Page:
NOP TOPP Project Managers Rebecca Claypool and Penny Zuck celebrated TOPP’s first year with regional and national leads at this year's TOPP partners meeting.

    As the USDA Organic Transition Initiative’s Transition to Organic Partnership Program (TOPP) marks its first birthday, the National Organic Program (NOP), TOPP national and regional leads, and more than 180 state-level partners are celebrating the success of all that has happened to grow organic in just one year.

    Through TOPP, two national and six regional leads have reached more than 15,000 people through 222 separate events held across the United States. Their partnerships with local organizations have contributed to the development of free educational resources, technical assistance workshops, organic workforce training, and mentorship programs pairing experienced organic producers with farmers interested in transitioning to organic.  

    NOP is excited about how the program will continue to support U.S. farmers and producers on their journeys to organic certification, and encouraged by the involvement of existing certifiers, non-profit organizations, and seasoned farmers who are helping to pave the way for the next generation of producers. With support through TOPP, the organic community is realizing one common goal: growing America’s network of organic producers to provide everyone an equal opportunity to become involved and have a seat at the organic table.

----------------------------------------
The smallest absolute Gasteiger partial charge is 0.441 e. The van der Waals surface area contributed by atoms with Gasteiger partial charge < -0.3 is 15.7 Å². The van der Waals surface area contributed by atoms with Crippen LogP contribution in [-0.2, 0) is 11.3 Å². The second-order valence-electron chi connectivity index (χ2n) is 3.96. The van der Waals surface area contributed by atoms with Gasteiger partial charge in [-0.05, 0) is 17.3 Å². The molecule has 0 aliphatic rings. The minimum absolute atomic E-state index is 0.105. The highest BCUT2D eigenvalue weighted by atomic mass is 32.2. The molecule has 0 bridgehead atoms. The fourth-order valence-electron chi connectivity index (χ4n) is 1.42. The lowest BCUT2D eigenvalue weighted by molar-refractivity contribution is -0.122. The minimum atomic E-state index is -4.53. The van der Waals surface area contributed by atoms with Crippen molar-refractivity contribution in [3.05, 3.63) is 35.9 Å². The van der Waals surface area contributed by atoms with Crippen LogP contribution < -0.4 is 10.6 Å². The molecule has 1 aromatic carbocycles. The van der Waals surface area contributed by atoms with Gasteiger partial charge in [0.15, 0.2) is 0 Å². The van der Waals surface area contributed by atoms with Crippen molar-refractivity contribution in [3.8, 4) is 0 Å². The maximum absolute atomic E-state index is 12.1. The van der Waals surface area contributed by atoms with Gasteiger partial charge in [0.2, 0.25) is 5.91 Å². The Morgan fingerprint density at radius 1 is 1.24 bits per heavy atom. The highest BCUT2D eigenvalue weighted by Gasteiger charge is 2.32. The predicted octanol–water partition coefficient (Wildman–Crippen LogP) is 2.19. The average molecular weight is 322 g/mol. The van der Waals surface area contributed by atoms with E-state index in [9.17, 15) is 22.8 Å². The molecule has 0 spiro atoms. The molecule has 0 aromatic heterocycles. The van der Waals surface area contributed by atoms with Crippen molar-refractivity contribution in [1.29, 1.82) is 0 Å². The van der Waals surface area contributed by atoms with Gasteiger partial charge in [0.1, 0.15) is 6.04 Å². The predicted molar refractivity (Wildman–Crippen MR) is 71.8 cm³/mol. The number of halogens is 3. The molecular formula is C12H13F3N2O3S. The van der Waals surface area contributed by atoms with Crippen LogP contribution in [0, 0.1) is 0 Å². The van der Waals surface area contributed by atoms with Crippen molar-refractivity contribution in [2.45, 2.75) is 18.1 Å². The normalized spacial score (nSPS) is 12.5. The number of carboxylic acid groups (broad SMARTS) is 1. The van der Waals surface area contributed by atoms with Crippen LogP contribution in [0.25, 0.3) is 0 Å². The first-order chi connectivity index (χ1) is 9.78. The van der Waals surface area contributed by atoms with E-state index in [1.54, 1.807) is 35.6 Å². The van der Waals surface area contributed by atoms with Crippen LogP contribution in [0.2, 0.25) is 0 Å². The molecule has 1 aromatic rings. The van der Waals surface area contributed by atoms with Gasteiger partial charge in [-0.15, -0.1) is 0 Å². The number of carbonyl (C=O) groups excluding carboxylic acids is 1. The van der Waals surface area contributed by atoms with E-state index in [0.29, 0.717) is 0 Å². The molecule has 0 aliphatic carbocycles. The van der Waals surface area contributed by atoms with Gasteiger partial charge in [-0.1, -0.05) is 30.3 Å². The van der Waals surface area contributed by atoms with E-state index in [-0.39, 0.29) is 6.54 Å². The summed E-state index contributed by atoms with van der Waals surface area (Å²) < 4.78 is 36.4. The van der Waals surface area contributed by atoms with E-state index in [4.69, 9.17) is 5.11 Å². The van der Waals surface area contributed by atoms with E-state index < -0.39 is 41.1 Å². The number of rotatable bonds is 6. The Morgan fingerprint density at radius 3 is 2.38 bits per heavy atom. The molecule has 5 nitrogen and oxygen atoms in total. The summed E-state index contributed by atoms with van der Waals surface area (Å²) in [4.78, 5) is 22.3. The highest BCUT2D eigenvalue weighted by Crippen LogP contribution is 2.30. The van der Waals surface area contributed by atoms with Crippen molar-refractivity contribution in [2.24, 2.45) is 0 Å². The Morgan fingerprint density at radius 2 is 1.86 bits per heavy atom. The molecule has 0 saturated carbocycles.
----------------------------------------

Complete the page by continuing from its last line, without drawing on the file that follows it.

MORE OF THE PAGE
• Breadtree Farms is transitioning former dairy acreage to organic chestnut production under the TOPP mentorship program.
    Breadtree Farm​s​ is transitioning former dairy acreage to organic chestnut production under the TOPP mentorship program.

    Mid-Atlantic/Northeast Regional Lead, Pennsylvania Certified Organic, has seen tremendous success with the mentorship program they established as part of the USDA Organic Transition Initiative’s Transition to Organic Production Program (TOPP). The mentorship program pairs farmers interested in transitioning to organic production with experienced organic producers, providing a unique opportunity for producers to learn hands-on organic production methods and techniques through one-on-one conversation and community building. 

    Breadtree Farm​s, ​one of the first to sign up for the region’s mentoring program, is transitioning former dairy acreage to organic chestnut production. ​Breadtree​ ​and co-owner Russell Wallack​ are under the mentorship of Brian Caldwell of Hemlock Grove Farm, a certified organic orchard that produces apples and chestnuts in West Danby, N.Y. Caldwell is also a founding member of the Northeast Organic Farming Association of New York and currently serves on the National Organic Standards Board as a consumer advocate.